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**Workshop on Sublinear
Algorithms**

Bertinoro International Center for informatics

May 23 - 27, 2011

Abstracts

The
Johnson-Lindenstrauss technique has been for many
years used as an algorithmic black-box for trading off dimensionality (and its
curse) with approximation. More recently
there have been attempts to open this black box and improve it as an algorithm
in its own right. Much work has been
devoted to reducing both time and randomness.
In this tutorial I will survey work on the time complexity aspects, and
connect it with other important fields such as compressed sensing.

Suppose we want to
estimate a sum of bounded reals a_{1}+a_{2}+…+a_{n} with access to only some "limited
information" about a_{i}'s. A classical
setting is where we estimate the entire sum by knowing only a random subset of a_{i}'s. Naturally, there is
a trade-off between the size of the subset and the resulting approximation.

Motivated by applications
where this trade-off is not good enough, we introduce Precision Sampling, which
is an estimation technique that uses a more general kind of "limited information"
about a_{i}'s.
Instead of obtaining a subset of a_{i}'s
as above, here we obtain a rough estimate for each of the n quantities, up to
various prescribed degrees of "precision" (approximation). The
trade-off then becomes between the precision of the estimates of a_{i}'s and the resulting
approximation to the total sum. We show one can obtain a trade-off that is
qualitatively better in the precision sampling setting than in the
aforementioned (vanilla sampling) setting.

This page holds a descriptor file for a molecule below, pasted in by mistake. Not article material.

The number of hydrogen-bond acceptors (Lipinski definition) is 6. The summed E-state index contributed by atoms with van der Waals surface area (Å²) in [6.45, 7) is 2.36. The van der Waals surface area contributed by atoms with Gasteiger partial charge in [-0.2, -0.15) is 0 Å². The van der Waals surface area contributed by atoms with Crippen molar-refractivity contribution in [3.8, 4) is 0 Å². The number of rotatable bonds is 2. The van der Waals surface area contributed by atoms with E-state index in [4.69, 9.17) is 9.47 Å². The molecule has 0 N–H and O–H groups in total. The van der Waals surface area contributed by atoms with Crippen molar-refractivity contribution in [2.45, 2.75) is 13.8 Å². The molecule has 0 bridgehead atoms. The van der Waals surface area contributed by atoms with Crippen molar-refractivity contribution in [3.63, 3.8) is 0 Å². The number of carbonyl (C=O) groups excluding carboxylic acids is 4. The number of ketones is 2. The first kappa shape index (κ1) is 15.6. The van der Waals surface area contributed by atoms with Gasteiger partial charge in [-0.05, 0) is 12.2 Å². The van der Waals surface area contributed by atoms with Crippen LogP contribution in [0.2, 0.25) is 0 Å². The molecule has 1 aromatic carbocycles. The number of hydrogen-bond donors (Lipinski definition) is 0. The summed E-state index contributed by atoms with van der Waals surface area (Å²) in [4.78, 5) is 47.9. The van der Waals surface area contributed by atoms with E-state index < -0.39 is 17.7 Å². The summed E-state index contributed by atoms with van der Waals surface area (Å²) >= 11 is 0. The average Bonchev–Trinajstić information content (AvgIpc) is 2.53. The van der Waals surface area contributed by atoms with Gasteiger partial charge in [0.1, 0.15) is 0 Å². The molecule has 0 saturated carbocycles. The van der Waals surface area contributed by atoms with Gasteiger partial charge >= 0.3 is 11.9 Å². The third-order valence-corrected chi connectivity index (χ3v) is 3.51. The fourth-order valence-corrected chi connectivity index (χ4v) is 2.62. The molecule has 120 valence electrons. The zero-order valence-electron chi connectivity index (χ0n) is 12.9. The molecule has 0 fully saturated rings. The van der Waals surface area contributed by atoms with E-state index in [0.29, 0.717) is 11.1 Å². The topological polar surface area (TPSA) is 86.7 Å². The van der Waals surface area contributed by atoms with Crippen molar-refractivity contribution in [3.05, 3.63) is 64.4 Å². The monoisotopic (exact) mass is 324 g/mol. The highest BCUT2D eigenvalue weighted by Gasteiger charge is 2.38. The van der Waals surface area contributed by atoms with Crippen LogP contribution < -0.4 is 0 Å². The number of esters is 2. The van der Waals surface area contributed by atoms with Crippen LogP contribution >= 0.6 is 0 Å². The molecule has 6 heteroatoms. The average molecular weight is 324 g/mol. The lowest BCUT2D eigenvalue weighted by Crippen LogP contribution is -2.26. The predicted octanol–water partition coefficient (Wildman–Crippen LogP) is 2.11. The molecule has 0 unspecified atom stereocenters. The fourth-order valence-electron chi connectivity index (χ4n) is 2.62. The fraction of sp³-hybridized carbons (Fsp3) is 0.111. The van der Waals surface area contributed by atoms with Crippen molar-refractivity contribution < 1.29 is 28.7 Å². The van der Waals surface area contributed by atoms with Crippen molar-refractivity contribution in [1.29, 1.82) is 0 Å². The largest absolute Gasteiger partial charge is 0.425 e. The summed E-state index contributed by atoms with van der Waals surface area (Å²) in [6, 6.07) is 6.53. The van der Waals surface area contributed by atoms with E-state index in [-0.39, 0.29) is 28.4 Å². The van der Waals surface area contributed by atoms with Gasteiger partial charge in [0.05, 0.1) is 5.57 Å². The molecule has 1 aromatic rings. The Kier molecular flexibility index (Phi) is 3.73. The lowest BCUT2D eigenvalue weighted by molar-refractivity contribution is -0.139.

Our resulting tool leads to new sublinear
algorithms. In one instance, it gives a simplified algorithm for a class of
streaming problems. In another instance, the tool plays an instrumental role in
a query-efficient algorithm for estimating edit distance.

Joint work with Robi
Krauthgamer and Krzysztof Onak.

Arnab Bhattacharyya (MIT)

In a sequence of recent papers,
Sudan and coauthors have investigated the relation between testability of
properties of Boolean functions and the invariance of the properties with
respect to transformations of the domain. Linear-invariance is arguably the
most common such symmetry for natural properties of Boolean functions on the
hypercube. Hence, it is an important goal to find necessary and sufficient
conditions for testability of linear-invariant properties. We obtain the
following results:

1. We show that every
linear-invariant property that can be characterized by forbidding induced
solutions to a (possibly infinite) set of linear equations can be tested with
one-sided error.

2. We show that every
linear-invariant property that can be tested with one-sided error can be characterized
by forbidding induced solutions to a (possibly infinite) set of systems of
linear equations.

We conjecture that our
result from item (1) can be extended to cover systems of linear equations. We
further show that the validity of this conjecture would have the following
implications:

1. It would imply that
every linear-invariant property that is closed under restrictions to linear
subspaces is testable with one-sided error. Such a result would unify several
previous results on testing Boolean functions, such as the results on testing
low-degree polynomials and results on testing Fourier dimensionality.

2. It would imply that a
linear-invariant property P is testable with one-sided error *if and only if* P
is closed under restrictions to linear subspaces, thus resolving Sudan's
problem.

Given
a function *G*, we want to compute a
statistic of the form *S*_{i in
[n]}* G(m _{i})*, where m

In